However, this is not the case. Outpatient programs are very effective in reinforcing positive behavior, keeping patients focused on the end goal of sobriety. Regular counseling and group therapy, as well as access to peers in recovery, can make a big difference, providing motivation to stay clean. In addition, outpatient rehabilitation can assist in the assimilation into normal life, helping you learn how to best manage urges while still going to work, school, and social events.

6. I Won’t Have a Support System

Inpatient rehabilitation often comes with a strong support system that includes doctors, nurses, counselors, and other patients who provide assistance and camaraderie day and night. For many patients, building relationships with caretakers and others undergoing the same process is a key part of recovery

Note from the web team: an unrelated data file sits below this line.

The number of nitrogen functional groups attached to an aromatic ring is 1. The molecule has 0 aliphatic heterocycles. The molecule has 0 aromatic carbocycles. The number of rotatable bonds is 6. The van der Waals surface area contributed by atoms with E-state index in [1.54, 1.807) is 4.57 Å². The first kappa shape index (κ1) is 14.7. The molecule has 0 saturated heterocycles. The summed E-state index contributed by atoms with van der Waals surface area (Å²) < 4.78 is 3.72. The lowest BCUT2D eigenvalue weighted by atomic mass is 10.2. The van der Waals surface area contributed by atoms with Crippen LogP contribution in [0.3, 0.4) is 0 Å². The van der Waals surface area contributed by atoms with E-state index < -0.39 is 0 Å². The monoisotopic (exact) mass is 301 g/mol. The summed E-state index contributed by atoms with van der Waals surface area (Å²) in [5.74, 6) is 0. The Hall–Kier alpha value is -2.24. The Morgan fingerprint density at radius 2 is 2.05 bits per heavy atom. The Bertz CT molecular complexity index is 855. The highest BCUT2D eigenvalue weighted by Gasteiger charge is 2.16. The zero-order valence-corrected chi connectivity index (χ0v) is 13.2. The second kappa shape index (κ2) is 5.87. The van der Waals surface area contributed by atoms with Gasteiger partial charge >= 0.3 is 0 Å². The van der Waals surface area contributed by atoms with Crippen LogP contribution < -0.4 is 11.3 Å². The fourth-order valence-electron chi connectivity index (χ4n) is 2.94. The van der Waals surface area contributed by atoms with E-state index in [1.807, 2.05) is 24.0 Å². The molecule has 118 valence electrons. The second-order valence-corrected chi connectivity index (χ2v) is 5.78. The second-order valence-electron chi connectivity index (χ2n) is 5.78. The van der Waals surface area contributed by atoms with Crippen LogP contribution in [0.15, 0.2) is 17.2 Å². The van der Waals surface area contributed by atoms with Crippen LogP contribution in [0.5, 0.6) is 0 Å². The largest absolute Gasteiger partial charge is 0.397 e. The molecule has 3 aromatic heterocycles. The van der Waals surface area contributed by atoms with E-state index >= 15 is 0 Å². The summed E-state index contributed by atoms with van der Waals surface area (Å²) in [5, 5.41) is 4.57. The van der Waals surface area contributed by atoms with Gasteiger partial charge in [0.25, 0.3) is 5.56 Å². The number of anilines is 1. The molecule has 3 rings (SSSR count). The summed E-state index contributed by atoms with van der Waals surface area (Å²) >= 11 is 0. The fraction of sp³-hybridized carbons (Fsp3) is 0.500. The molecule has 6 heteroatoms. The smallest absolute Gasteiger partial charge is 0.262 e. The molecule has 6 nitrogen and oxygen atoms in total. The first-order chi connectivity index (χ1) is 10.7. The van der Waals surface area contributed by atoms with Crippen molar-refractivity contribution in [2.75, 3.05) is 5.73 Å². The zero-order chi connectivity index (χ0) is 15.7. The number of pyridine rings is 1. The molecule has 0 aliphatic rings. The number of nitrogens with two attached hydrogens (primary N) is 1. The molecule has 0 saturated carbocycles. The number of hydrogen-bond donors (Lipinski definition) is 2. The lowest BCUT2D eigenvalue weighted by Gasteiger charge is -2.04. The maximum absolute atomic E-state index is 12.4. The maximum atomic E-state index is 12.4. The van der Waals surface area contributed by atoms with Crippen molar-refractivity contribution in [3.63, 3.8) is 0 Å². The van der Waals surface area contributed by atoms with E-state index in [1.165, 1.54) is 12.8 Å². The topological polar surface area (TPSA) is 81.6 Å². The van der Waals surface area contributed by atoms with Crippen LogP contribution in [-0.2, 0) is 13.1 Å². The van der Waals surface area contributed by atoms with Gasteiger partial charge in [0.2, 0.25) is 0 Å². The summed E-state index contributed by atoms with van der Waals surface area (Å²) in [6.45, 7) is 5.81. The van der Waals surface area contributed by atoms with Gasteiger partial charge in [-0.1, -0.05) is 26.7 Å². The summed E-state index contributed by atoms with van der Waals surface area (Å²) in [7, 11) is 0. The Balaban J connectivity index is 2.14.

Some patients fear that outpatient rehabilitation won’t provide the same level of support as inpatient rehab, but this is far from the truth. For those who have previously undergone inpatient rehabilitation, outpatient assistance is an important part of aftercare, strengthening existing relationships and expanding current support systems. Throughout your time in treatment, you will meet many new people, both professionals and peers, effectively expanding and reinforcing the networks you already have in place.

Despite the myths associated with outpatient care, an outpatient treatment center can be the resource you need to start or continue the process of recovering from addiction. With professional medical and counseling support, you can approach abstinence with confidence.

As both a stand-alone option as well as continued care after inpatient treatment, outpatient services at The Treatment Center are designed to provide those in need with a strong, supportive resource. If you or someone you love is struggling with an addiction to drugs or alcohol, we are here to help. Call (844)211-7944 today for a confidential consultation or to learn more about what we have to offer.